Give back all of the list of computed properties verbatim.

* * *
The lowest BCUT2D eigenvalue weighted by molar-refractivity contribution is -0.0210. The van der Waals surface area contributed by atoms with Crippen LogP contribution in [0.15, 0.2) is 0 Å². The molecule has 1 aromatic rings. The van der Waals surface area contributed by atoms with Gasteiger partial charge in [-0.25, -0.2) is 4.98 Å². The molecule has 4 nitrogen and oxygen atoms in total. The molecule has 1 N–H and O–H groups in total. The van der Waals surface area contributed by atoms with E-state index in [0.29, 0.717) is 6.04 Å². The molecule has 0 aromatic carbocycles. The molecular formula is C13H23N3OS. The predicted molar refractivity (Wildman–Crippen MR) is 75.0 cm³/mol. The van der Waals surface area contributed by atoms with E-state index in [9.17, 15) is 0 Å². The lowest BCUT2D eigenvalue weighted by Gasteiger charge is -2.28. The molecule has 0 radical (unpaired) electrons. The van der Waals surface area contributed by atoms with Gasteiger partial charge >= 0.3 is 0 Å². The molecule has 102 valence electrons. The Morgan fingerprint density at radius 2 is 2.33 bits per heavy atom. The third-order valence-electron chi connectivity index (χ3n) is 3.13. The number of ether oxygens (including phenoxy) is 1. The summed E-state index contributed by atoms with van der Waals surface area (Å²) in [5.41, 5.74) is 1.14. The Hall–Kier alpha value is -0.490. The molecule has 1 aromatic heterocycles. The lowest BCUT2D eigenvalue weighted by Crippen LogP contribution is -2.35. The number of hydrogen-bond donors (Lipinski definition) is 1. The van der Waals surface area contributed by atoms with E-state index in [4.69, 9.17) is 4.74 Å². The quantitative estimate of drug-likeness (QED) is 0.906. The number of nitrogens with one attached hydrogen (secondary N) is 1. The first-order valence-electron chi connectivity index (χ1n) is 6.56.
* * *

The lowest BCUT2D eigenvalue weighted by molar-refractivity contribution is -0.0210. The van der Waals surface area contributed by atoms with Crippen LogP contribution in [0.15, 0.2) is 0 Å². The molecule has 1 aromatic rings. The van der Waals surface area contributed by atoms with Gasteiger partial charge in [-0.25, -0.2) is 4.98 Å². The molecule has 4 nitrogen and oxygen atoms in total. The molecule has 1 N–H and O–H groups in total. The van der Waals surface area contributed by atoms with E-state index in [0.29, 0.717) is 6.04 Å². The molecule has 0 aromatic carbocycles. The molecular formula is C13H23N3OS. The predicted molar refractivity (Wildman–Crippen MR) is 75.0 cm³/mol. The van der Waals surface area contributed by atoms with E-state index in [9.17, 15) is 0 Å². The lowest BCUT2D eigenvalue weighted by Gasteiger charge is -2.28. The molecule has 0 radical (unpaired) electrons. The van der Waals surface area contributed by atoms with Gasteiger partial charge >= 0.3 is 0 Å². The molecule has 102 valence electrons. The Morgan fingerprint density at radius 2 is 2.33 bits per heavy atom. The third-order valence-electron chi connectivity index (χ3n) is 3.13. The number of ether oxygens (including phenoxy) is 1. The summed E-state index contributed by atoms with van der Waals surface area (Å²) in [5.41, 5.74) is 1.14. The Hall–Kier alpha value is -0.490. The molecule has 1 aromatic heterocycles. The lowest BCUT2D eigenvalue weighted by Crippen LogP contribution is -2.35. The number of hydrogen-bond donors (Lipinski definition) is 1. The van der Waals surface area contributed by atoms with E-state index in [4.69, 9.17) is 4.74 Å². The quantitative estimate of drug-likeness (QED) is 0.906. The number of nitrogens with one attached hydrogen (secondary N) is 1. The first-order valence-electron chi connectivity index (χ1n) is 6.56.